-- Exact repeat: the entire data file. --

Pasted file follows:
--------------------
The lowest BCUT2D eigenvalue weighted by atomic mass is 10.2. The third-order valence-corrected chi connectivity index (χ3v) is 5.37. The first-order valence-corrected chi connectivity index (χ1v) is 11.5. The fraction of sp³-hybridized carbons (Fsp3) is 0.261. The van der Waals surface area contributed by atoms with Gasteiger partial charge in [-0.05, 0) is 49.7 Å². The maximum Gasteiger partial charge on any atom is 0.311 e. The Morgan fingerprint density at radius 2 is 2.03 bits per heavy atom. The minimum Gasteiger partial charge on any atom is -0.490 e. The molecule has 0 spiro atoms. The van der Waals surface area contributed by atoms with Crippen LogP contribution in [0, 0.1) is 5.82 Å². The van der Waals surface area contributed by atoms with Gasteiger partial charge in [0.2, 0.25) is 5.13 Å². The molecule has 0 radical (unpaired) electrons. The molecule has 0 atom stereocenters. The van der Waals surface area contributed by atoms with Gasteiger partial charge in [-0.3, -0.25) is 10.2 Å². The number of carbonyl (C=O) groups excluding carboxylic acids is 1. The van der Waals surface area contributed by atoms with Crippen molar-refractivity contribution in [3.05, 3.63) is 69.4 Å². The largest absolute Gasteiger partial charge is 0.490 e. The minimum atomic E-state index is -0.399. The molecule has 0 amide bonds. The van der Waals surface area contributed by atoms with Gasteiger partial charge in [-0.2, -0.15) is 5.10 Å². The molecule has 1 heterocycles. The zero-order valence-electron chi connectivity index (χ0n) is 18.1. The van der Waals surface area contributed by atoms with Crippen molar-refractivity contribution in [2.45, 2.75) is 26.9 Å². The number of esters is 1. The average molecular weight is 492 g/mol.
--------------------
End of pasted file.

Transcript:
The lowest BCUT2D eigenvalue weighted by atomic mass is 10.2. The third-order valence-corrected chi connectivity index (χ3v) is 5.37. The first-order valence-corrected chi connectivity index (χ1v) is 11.5. The fraction of sp³-hybridized carbons (Fsp3) is 0.261. The van der Waals surface area contributed by atoms with Gasteiger partial charge in [-0.05, 0) is 49.7 Å². The maximum Gasteiger partial charge on any atom is 0.311 e. The Morgan fingerprint density at radius 2 is 2.03 bits per heavy atom. The minimum Gasteiger partial charge on any atom is -0.490 e. The molecule has 0 spiro atoms. The van der Waals surface area contributed by atoms with Crippen LogP contribution in [0, 0.1) is 5.82 Å². The van der Waals surface area contributed by atoms with Gasteiger partial charge in [0.2, 0.25) is 5.13 Å². The molecule has 0 radical (unpaired) electrons. The molecule has 0 atom stereocenters. The van der Waals surface area contributed by atoms with Gasteiger partial charge in [-0.3, -0.25) is 10.2 Å². The number of carbonyl (C=O) groups excluding carboxylic acids is 1. The van der Waals surface area contributed by atoms with Crippen molar-refractivity contribution in [3.05, 3.63) is 69.4 Å². The largest absolute Gasteiger partial charge is 0.490 e. The minimum atomic E-state index is -0.399. The molecule has 0 amide bonds. The van der Waals surface area contributed by atoms with Gasteiger partial charge in [-0.2, -0.15) is 5.10 Å². The molecule has 1 heterocycles. The zero-order valence-electron chi connectivity index (χ0n) is 18.1. The van der Waals surface area contributed by atoms with Crippen molar-refractivity contribution in [2.45, 2.75) is 26.9 Å². The number of esters is 1. The average molecular weight is 492 g/mol.